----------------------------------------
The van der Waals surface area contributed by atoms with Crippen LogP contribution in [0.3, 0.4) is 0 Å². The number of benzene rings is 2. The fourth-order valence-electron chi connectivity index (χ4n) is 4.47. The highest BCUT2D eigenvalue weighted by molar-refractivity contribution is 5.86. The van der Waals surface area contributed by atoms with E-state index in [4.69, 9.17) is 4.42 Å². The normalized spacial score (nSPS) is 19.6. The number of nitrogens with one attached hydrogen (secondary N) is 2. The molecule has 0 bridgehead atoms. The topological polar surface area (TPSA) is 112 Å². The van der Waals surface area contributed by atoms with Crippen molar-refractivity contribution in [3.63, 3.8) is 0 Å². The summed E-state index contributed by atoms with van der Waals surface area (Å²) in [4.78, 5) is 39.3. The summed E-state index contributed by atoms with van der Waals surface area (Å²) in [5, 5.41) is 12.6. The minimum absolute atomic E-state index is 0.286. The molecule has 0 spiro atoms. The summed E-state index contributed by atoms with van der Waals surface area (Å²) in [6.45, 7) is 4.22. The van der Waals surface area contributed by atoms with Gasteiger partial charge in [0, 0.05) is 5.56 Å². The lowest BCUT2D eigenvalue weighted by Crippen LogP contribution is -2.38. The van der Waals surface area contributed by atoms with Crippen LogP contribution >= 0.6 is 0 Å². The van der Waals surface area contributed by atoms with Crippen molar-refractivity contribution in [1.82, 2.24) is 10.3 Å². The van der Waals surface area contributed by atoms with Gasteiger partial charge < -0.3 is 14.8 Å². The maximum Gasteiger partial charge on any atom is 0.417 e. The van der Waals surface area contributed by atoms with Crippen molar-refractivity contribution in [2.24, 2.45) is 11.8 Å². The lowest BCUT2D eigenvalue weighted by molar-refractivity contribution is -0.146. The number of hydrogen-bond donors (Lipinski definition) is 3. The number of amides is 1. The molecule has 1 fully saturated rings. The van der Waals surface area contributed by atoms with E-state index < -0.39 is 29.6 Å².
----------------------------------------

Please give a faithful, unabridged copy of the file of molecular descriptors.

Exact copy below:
The van der Waals surface area contributed by atoms with Crippen LogP contribution in [0.3, 0.4) is 0 Å². The number of benzene rings is 2. The fourth-order valence-electron chi connectivity index (χ4n) is 4.47. The highest BCUT2D eigenvalue weighted by molar-refractivity contribution is 5.86. The van der Waals surface area contributed by atoms with E-state index in [4.69, 9.17) is 4.42 Å². The normalized spacial score (nSPS) is 19.6. The number of nitrogens with one attached hydrogen (secondary N) is 2. The molecule has 0 bridgehead atoms. The topological polar surface area (TPSA) is 112 Å². The van der Waals surface area contributed by atoms with Crippen molar-refractivity contribution in [3.63, 3.8) is 0 Å². The summed E-state index contributed by atoms with van der Waals surface area (Å²) in [4.78, 5) is 39.3. The summed E-state index contributed by atoms with van der Waals surface area (Å²) in [5, 5.41) is 12.6. The minimum absolute atomic E-state index is 0.286. The molecule has 0 spiro atoms. The summed E-state index contributed by atoms with van der Waals surface area (Å²) in [6.45, 7) is 4.22. The van der Waals surface area contributed by atoms with Gasteiger partial charge in [0, 0.05) is 5.56 Å². The lowest BCUT2D eigenvalue weighted by Crippen LogP contribution is -2.38. The van der Waals surface area contributed by atoms with Crippen LogP contribution >= 0.6 is 0 Å². The van der Waals surface area contributed by atoms with Crippen molar-refractivity contribution in [1.82, 2.24) is 10.3 Å². The van der Waals surface area contributed by atoms with Gasteiger partial charge < -0.3 is 14.8 Å². The maximum Gasteiger partial charge on any atom is 0.417 e. The van der Waals surface area contributed by atoms with Crippen molar-refractivity contribution in [2.24, 2.45) is 11.8 Å². The lowest BCUT2D eigenvalue weighted by molar-refractivity contribution is -0.146. The number of hydrogen-bond donors (Lipinski definition) is 3. The number of amides is 1. The molecule has 1 fully saturated rings. The van der Waals surface area contributed by atoms with E-state index < -0.39 is 29.6 Å².